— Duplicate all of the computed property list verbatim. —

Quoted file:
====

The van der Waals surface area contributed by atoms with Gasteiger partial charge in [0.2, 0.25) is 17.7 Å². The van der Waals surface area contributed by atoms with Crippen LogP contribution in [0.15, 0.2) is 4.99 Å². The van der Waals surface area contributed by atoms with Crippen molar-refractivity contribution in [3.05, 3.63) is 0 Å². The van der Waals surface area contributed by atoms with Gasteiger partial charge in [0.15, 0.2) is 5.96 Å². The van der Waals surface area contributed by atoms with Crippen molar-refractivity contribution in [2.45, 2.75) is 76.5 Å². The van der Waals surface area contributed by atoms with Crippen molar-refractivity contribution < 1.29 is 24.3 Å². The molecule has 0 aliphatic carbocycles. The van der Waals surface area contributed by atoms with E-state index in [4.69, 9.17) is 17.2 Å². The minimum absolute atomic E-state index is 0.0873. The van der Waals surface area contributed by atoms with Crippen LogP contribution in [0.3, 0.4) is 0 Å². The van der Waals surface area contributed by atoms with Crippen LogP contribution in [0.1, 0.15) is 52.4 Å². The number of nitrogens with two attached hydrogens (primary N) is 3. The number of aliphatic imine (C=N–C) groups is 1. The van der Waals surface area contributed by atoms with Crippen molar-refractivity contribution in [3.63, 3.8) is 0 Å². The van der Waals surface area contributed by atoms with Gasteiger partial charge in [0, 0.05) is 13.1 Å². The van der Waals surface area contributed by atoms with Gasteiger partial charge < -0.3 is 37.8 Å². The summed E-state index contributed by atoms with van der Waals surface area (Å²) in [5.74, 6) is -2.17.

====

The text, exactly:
The van der Waals surface area contributed by atoms with Gasteiger partial charge in [0.2, 0.25) is 17.7 Å². The van der Waals surface area contributed by atoms with Crippen LogP contribution in [0.15, 0.2) is 4.99 Å². The van der Waals surface area contributed by atoms with Crippen molar-refractivity contribution in [3.05, 3.63) is 0 Å². The van der Waals surface area contributed by atoms with Gasteiger partial charge in [0.15, 0.2) is 5.96 Å². The van der Waals surface area contributed by atoms with Crippen molar-refractivity contribution in [2.45, 2.75) is 76.5 Å². The van der Waals surface area contributed by atoms with Crippen molar-refractivity contribution < 1.29 is 24.3 Å². The molecule has 0 aliphatic carbocycles. The van der Waals surface area contributed by atoms with E-state index in [4.69, 9.17) is 17.2 Å². The minimum absolute atomic E-state index is 0.0873. The van der Waals surface area contributed by atoms with Crippen LogP contribution in [0.3, 0.4) is 0 Å². The van der Waals surface area contributed by atoms with Crippen LogP contribution in [0.1, 0.15) is 52.4 Å². The number of nitrogens with two attached hydrogens (primary N) is 3. The number of aliphatic imine (C=N–C) groups is 1. The van der Waals surface area contributed by atoms with Crippen molar-refractivity contribution in [3.63, 3.8) is 0 Å². The van der Waals surface area contributed by atoms with Gasteiger partial charge in [0, 0.05) is 13.1 Å². The van der Waals surface area contributed by atoms with Gasteiger partial charge < -0.3 is 37.8 Å². The summed E-state index contributed by atoms with van der Waals surface area (Å²) in [5.74, 6) is -2.17.